Is there a David Bowie of literature?—such an asinine question, as dumb as asking, “Is there a Virginia Woolf of music?”—arguing against it arguably as asinine as answering it at all, even on its own terms, which is to say, which “David Bowie”? which “literature”?; not to mention the problem of even locating a “there” with any kind of certainty, and of establishing what and/or where or whatever “Is” in this case is.
A few days ago, I reached out to writers and other artists across the country to provide me with a list of some of their favorite books, music, films, events, moments, or whatever from 2011, which needn’t necessarily have happened or been made in 2011. So I’m happy to publish this first installment, featuring lists from Gabriel Blackwell, Samuel R. Delany, Giancarlo DiTrapano, Andrew Ervin, Eugene Lim, Brad Listi, Kyle Minor, J. A. Tyler, and Curtis White.
The Soda Series is having our 10th reading Wednesday at the Soda Bar in Prospect Heights, Brooklyn at 7pm. What makes our series unique is that it is a reading and conversation. First short readings and then a 30-40 minute conversation between the writers and the audience. This time we have Roberta Allen, Robin Grearson, John Haskell, and Kirsten Kaschock. Facebook RSVP
Also, on January 24th Bradford Morrow, Brian Evenson, and Susan Daitch will be reading. After that the series will be going to four times a year.
Here is a complete list of our past readers: Christine Schutt, Gary Lutz, John Domini, Claire Donato, Mary Caponegro, Tim Horvath, Nick Ripatrazone, Robin Beth Schaer, Brenda Shaughnessy, Anthony Tognazzini, Paula Bomer, Sasha Fletcher, Amy King, Eugene Lim, Matt Bell, John Madera, Jeff Parker, Amber Sparks, Dawn Raffel, David Peak, Ana Božičević, Edward Mullany, Janice Shapiro, Michael Leong, Mike Young, Steve Himmer, Joseph Riippi, Mairéad Byrne, Daniel Groves, Stephanie Barber, Andy Devine, Adam Robinson, Vincent Czyz, Melissa Broder, Stever Himmer, and Josef Horáček.
A very big thank you to all of these past readers and the future ones. You have made and will continue to make the Soda Series a spectacular event!
I spent a large part of today playing with my five-year-old daughter in the snow, and I’m thinking that might have been my best moment of the year.
Here are some other bright and shiny things that have caught the eyes, and in some cases the ears, of Andrew Borgstrom, Gabe Durham, Eugene Lim, Kevin Prufer, Cooper Renner, and David Shields. And click here for “Best of 2010, Part 1.”
I finished reading Michael Hulse’s new translation of Rilke’s anguished novel The Notebooks of Malte Laurids Brigge this past Valentine’s Day. (This is the fourth translation I’ve read of the novel.) Written in seventy-one luminous fragments, the novel coheres into a brilliantly lacquered mosaic. As expected from this meditant of meaning, of memory, the novel is full of menacing imagery, anxiety-wracked explorations of the self, of knowledge, and, most of all, seeing:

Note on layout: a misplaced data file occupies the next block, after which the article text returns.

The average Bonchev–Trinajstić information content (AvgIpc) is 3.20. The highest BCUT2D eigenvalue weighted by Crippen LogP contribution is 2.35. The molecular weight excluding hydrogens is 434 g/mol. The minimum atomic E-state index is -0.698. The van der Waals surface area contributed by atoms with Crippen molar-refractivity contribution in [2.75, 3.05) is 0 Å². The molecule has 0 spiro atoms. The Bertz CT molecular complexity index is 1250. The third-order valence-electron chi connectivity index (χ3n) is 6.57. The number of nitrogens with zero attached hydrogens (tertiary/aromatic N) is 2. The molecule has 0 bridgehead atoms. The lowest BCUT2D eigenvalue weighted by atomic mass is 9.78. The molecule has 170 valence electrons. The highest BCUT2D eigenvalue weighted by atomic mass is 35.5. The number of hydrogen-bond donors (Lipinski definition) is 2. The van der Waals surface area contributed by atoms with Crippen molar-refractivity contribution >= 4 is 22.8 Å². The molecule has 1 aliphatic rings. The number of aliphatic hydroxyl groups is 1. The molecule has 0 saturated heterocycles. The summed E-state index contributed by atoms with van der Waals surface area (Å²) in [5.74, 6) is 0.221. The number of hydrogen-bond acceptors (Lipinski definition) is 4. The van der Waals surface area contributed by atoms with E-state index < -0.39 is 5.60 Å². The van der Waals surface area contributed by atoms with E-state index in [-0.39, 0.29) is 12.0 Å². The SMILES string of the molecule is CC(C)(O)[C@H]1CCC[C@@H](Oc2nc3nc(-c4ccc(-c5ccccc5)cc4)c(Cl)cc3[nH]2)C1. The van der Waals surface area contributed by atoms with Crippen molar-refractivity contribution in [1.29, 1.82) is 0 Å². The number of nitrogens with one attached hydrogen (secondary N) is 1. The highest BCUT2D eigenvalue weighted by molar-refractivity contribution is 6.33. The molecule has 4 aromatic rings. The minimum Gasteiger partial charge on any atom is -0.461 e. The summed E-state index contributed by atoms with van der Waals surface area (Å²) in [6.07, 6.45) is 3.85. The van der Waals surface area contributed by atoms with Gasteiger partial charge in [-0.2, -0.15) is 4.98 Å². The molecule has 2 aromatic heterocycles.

I am learning to see. Why, I cannot say, but all things enter more deeply into me; nor do the impressions remain at the level where they used to cease. There is a place within me of which I knew nothing. Now all things tend that way. I do not know what happens there.
I’ve read over 120 books in 2009, and by the time the year is up I’ll have reviewed over fifty. At the risk of being redundant, I’ve put together a list of the books I thought were this year’s best. I’ve also included links to the ones I reviewed. But before that, I should mention some great books that weren’t published this year: Eugene Lim’s Fog & Car, Eugene Marten’s Waste, Mary Caponegro’s first three books, Ken Sparling’s Dad Says He Saw You at the Mall, Ursula K. Le Guin’s Lavinia, and Michael Kimball’s The Way the Family Got Away and Dear Everybody. And then there’s Shane Jones’s The Failure Six, David Shields’s Reality Hunger, and Ander Monson’s Vanishing Point, all of which won’t be released until next year. By the way, while the so-called major presses churned out a whole lot of fluff I did enjoy John Haskell’s Out of My Skin and Anne Michaels’s The Winter Vault. Oh, and I should mention The Complete Cosmicomics, by Italo Calvino which is playful and inventive in that inimitably Calvino way. Each chapter is a combination of pseudo-science (as far as I can tell) and fantasy—a weird mishmash of fable and fact. They sound like entries from an encyclopedia sometimes, albeit a whimsical one. This was the best way to close out the year. So, besides beautifully-crafted language, eddying narratives, evocative imagery, and provocative characters—whose quirks, thoughts, and comings and goings remain with me—what the books on this list have in common is that they were published by independent presses.